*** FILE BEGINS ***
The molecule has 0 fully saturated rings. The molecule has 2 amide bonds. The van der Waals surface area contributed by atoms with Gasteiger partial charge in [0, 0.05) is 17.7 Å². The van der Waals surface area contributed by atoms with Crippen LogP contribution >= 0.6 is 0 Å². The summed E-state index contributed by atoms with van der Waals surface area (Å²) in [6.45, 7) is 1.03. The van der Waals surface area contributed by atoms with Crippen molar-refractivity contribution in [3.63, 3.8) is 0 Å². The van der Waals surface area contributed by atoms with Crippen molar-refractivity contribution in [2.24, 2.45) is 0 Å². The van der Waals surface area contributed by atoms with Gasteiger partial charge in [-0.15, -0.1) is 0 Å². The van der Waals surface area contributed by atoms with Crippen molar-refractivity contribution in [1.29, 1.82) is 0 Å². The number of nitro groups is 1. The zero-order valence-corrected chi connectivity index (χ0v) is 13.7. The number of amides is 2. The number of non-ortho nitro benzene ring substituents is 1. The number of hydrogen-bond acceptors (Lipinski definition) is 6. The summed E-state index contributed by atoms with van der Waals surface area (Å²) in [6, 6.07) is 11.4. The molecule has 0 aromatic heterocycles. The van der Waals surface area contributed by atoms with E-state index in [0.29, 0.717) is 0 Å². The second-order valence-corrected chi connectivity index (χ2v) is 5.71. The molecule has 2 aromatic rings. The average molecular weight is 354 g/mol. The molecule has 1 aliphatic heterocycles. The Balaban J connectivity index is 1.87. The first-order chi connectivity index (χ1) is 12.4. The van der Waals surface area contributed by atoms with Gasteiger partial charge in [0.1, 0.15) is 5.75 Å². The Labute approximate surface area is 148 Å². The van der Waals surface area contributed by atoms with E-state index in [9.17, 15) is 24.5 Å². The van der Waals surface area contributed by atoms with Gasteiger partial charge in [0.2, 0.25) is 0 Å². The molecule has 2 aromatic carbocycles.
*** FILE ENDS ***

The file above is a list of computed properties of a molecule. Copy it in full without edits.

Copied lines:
The molecule has 0 fully saturated rings. The molecule has 2 amide bonds. The van der Waals surface area contributed by atoms with Gasteiger partial charge in [0, 0.05) is 17.7 Å². The van der Waals surface area contributed by atoms with Crippen LogP contribution >= 0.6 is 0 Å². The summed E-state index contributed by atoms with van der Waals surface area (Å²) in [6.45, 7) is 1.03. The van der Waals surface area contributed by atoms with Crippen molar-refractivity contribution in [3.63, 3.8) is 0 Å². The van der Waals surface area contributed by atoms with Crippen molar-refractivity contribution in [2.24, 2.45) is 0 Å². The van der Waals surface area contributed by atoms with Gasteiger partial charge in [-0.15, -0.1) is 0 Å². The van der Waals surface area contributed by atoms with Crippen molar-refractivity contribution in [1.29, 1.82) is 0 Å². The number of nitro groups is 1. The zero-order valence-corrected chi connectivity index (χ0v) is 13.7. The number of amides is 2. The number of non-ortho nitro benzene ring substituents is 1. The number of hydrogen-bond acceptors (Lipinski definition) is 6. The summed E-state index contributed by atoms with van der Waals surface area (Å²) in [6, 6.07) is 11.4. The molecule has 0 aromatic heterocycles. The van der Waals surface area contributed by atoms with E-state index in [0.29, 0.717) is 0 Å². The second-order valence-corrected chi connectivity index (χ2v) is 5.71. The molecule has 2 aromatic rings. The average molecular weight is 354 g/mol. The molecule has 1 aliphatic heterocycles. The Balaban J connectivity index is 1.87. The first-order chi connectivity index (χ1) is 12.4. The van der Waals surface area contributed by atoms with Gasteiger partial charge in [0.1, 0.15) is 5.75 Å². The Labute approximate surface area is 148 Å². The van der Waals surface area contributed by atoms with E-state index in [9.17, 15) is 24.5 Å². The van der Waals surface area contributed by atoms with Gasteiger partial charge in [0.2, 0.25) is 0 Å². The molecule has 2 aromatic carbocycles.